By Mary McPhail Gray
“There must be something in the atmosphere! We have had one crisis after another with our clients at school this week!” commented a Taos Behavioral Health professional in late October. “Oh yes,” said another—“The high school is also reverberating with turmoil from our students. But remember—this is the start of the holiday season. We are always in for a ride!”
October, with its sugar-load and complex preparation for Halloween parades and parties, starts the season. In Taos—it is enthusiastically celebrated by adults and youth—with planning and comparisons about costumes and “the haul.” The town of Taos and merchants have planned a celebration to pull people together on the historic district so that a safe holiday can be enjoyed. Credit and appreciation must go to them.
Yet the excitement of the holidays also comes with stress—especially for youth needing support with behavioral health needs. Youth receiving TBH services are deeply impacted by the security of familiar routines—regular schedules, healthy food at a stable schedule, time with familiar friends and family. The holidays tend to disrupt all those supports. This is especially the case when school is on vacation.
Youth may feel that time off from school means no rules—staying up late at night, playing constant video games, binging on television, and eating irregularly. For parents who are working full time and at multiple jobs—supervision of their family members is a challenge. Parents and other family members are also dealing with family traditions or plans that may carry demands and worries about expectations for participation in extended family groups. Some of the people may not be familiar to the youth or not liked by them. And one of the tough lessons that youth have often not accepted is that “We do this because we are family and I expect you to behave.”
Family gatherings and holidays are times when inappropriate child behavior is felt most acutely by parents. Let’s say your child does not want to go to Grandma’s house for dinner or to church with the whole family. She is angry about having to go and pitches a fit. This readily angers the parents who are likely to respond with comments about punishment and loss of privileges. The child becomes more out of control, and the parent’s despair may give in to changing their demands or acting with violence.
The hardest thing to understand is that the child is trying to solve a problem and has no good ways to express this. The parents—if they are committed to their plans—can acknowledge the child’s feelings but state the family decision. “I know you don’t want to go to this dinner—but we are doing this as a family. I will talk with you about how to relax and you can ask for my help if you are getting too upset.”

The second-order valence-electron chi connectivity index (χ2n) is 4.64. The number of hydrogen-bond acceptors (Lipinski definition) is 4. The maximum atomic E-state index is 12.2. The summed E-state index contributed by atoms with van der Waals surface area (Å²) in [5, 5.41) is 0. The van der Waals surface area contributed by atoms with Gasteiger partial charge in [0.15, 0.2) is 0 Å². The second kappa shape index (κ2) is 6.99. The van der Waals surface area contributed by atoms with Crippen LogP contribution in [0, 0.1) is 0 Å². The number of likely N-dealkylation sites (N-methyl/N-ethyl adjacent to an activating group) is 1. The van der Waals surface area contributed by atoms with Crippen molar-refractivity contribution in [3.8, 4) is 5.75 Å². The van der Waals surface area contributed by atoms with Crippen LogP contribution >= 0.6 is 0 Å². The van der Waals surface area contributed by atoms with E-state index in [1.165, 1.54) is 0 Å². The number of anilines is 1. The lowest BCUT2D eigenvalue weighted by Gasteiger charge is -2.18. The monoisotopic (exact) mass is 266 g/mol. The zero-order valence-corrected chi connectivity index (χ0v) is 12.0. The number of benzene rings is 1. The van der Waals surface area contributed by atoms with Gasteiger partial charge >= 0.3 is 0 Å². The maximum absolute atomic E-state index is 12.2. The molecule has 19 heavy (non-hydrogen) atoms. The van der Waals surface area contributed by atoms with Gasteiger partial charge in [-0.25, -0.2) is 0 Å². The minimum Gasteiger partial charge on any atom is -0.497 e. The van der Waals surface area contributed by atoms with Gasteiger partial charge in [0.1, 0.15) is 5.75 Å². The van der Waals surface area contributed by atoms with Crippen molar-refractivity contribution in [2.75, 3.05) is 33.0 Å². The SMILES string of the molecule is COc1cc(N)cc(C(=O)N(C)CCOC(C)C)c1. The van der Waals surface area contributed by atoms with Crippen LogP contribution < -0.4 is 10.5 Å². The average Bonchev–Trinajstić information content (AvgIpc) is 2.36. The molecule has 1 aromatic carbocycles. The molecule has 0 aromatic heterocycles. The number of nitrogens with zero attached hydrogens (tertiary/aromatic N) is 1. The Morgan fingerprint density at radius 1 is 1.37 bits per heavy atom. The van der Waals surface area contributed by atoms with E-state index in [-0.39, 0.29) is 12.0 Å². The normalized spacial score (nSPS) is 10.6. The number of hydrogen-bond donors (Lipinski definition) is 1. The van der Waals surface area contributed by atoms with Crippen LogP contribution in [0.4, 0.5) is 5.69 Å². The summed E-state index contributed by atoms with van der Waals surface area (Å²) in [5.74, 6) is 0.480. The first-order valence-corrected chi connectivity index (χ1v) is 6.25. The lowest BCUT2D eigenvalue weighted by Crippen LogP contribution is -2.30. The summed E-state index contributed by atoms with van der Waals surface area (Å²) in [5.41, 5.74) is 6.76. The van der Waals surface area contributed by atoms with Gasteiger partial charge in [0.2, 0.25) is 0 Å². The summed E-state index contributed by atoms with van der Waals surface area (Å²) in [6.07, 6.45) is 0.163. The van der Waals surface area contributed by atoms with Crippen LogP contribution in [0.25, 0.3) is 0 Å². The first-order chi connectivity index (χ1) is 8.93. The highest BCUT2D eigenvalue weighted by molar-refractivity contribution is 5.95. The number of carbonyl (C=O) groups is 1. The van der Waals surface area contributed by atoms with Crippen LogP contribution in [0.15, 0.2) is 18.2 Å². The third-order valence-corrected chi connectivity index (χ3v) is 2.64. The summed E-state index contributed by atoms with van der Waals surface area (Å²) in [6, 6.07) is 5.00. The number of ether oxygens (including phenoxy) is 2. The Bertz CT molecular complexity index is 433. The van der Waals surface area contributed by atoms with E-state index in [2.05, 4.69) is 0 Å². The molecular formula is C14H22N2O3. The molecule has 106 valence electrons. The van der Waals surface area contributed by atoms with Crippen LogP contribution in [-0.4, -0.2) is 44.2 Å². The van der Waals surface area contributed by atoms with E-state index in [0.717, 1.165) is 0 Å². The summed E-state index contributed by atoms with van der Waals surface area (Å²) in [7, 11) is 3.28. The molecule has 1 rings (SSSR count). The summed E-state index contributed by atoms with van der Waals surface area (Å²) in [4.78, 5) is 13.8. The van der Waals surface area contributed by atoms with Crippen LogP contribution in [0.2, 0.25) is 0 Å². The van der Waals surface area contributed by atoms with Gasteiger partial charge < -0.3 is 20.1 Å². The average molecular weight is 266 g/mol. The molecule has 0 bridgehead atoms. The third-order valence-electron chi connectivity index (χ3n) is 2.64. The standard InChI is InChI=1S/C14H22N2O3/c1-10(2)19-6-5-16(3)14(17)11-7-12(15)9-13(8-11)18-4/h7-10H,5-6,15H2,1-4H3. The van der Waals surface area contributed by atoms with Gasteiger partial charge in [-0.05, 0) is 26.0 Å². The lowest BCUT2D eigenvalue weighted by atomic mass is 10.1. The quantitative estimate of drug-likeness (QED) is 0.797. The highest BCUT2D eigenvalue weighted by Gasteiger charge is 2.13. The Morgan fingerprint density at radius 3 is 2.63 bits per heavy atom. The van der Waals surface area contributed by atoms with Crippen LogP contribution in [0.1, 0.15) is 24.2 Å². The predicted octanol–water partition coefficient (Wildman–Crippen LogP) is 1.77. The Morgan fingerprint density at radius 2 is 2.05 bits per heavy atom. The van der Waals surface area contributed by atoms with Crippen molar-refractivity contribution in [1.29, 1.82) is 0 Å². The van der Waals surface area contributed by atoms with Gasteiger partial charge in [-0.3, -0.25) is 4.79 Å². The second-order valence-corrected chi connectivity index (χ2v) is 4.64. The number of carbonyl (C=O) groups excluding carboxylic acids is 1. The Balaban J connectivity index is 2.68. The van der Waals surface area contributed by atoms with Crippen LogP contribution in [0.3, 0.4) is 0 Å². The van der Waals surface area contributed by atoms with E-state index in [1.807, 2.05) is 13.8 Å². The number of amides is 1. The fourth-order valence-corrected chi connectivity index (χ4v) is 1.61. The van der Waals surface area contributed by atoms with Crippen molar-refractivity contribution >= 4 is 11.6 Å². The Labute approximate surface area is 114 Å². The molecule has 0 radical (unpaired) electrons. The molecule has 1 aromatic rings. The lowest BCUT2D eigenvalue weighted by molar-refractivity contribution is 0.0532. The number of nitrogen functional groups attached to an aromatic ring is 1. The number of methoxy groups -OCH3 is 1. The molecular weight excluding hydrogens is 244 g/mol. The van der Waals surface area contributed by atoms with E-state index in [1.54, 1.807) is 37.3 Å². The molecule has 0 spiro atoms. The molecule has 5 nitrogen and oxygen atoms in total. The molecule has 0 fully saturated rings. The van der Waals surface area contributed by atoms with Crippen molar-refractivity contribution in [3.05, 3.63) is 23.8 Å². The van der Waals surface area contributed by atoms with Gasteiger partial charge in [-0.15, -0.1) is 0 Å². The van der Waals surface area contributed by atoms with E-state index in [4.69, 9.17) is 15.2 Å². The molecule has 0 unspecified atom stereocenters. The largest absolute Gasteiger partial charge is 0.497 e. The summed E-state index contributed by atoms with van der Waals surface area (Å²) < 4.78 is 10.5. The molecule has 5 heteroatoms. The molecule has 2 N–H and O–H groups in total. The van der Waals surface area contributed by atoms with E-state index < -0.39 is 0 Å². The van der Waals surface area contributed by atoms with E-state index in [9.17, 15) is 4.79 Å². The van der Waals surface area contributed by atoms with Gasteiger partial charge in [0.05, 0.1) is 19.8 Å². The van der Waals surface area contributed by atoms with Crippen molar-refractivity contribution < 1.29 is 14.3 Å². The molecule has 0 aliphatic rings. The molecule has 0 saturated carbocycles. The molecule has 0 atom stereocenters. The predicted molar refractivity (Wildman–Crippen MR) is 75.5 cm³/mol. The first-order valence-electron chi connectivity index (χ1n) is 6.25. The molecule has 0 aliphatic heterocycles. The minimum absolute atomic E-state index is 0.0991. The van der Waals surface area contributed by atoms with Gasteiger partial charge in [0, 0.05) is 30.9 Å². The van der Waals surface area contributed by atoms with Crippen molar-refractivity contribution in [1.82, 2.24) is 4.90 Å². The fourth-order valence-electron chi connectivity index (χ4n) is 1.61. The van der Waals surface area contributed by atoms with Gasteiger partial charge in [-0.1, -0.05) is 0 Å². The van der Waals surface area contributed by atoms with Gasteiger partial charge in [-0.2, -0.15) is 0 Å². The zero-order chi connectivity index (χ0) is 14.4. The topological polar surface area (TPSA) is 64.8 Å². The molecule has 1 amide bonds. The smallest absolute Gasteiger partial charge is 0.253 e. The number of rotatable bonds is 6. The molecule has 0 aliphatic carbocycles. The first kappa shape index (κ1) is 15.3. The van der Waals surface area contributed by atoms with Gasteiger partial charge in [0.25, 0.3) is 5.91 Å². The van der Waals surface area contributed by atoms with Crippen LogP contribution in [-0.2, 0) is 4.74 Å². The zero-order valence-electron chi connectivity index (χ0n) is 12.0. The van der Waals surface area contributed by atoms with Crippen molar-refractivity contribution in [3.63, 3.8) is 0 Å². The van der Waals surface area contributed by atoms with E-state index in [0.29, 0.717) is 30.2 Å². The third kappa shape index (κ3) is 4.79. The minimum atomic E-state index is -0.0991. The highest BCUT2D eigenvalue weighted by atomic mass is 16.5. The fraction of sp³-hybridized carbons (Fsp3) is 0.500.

A really important action is to make sure that the child understands the schedule and the ways different gatherings will change his/her day.
Another part of planning for the holidays is to make certain that some activities are planned especially for the youth. It may be a movie or some sports event—but it needs to be valued by the youth and promised at a realistic family time. Arranging with other families who can join such events can help with child supervision and enjoyment.
A special situation for parenting involves the holidays in which grief is experienced by the family—or celebrations bring up difficult memories. This may be a recent death, or a youth may realize that some people cannot be in the celebrations due to a variety of tragedies—incarceration, serious illness or tough divisions between relatives. Depending on the child’s age—they react quite differently but it is important to share their sorrow—acknowledge tears and grief. It also can be possible to establish some new ritual or practice. The family can share memories and talk about providing honest answers about death. When youth are given unrealistic messages such as “Now you are the man of the house” or “Now you have to take care of your mother/father/other siblings,” usually youth do not understand what those phrases mean and how they can measure up. In addition, saying that death is “like sleeping” or “they are now an angel” creates anxiety and fear in children.
In summary, holidays present stress as well as joy. Honest planning, sharing the scheduled celebrations, keeping routines as familiar as possible and recognizing the need for healthy meals and adequate sleep will go a long way to enhance the joy.
Taos Behavioral Health has the largest credentialed and licensed behavioral health professionals in northern New Mexico. We can be reached at www.TaosBehavioralHealth.org or 575-758-4297.
Mary McPhail Gray is the board chair of TBH and can be reached at firstname.lastname@example.org or 575-779-3126.